I am building a mult-use barn, part of which will be used for my woodshop. While I have my own ideas about how to arrange the space, I thought I…
I am a hobbiest woodworker... and an attorney. I agree with ibdegen and others who stated that each lawsuit is unique, and without reading the transcripts and briefs, it is impossible to know which issue was adjudged in the trial.
That said, it is preposterous to me to think a claim would succeed on the sole basis of not including flesh detection technology in their product. If the claimant wanted to have that technology in his saw, he should have purchased a SawStop (a $3000 saw compared to a $500 saw!).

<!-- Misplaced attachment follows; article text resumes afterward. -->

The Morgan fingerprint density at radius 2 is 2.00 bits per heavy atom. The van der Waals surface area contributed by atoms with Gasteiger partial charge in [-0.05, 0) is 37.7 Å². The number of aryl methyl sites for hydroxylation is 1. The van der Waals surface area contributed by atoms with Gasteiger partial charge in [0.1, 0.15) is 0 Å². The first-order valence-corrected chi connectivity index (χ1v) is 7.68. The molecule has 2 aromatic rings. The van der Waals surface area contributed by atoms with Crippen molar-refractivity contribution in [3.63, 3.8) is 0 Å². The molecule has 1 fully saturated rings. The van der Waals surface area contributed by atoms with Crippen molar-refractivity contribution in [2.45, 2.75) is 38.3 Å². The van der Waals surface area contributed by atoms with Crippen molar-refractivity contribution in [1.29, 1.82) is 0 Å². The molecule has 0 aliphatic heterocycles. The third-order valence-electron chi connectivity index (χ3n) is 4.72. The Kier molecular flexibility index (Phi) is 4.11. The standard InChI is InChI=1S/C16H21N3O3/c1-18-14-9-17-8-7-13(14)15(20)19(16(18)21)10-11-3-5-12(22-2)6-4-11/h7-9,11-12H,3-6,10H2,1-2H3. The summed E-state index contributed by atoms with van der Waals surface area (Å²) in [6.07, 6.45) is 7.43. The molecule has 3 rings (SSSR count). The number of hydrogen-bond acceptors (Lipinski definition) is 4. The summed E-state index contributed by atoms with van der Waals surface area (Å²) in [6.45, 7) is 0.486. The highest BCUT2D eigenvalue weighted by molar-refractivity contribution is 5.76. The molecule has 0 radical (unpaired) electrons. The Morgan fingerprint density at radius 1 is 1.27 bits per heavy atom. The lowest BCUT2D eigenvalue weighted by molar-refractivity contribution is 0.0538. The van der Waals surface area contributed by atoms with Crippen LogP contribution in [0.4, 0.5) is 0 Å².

Personally, the table saw is my most used -- and most feared -- tool in my shop. I retrofitted a riving knife to my saw as a precaution to help, I repeat "help", prevent kickback. And while I have pondered the thought of purchasing a SawStop at some point because of the technology, in my mind, I weighed the factors of the inconvenience of having to change the cartridge every time I changed from a dado to a cutting blade and vice-versa. I chose the side of convenience and am sticking with a riving knife, cross cutting sled, and other jigs that help prevent kickback and keep my fingers away from the blade.
Power tools are inherently dangerous. Knowingly using one, a person must accept that fact.
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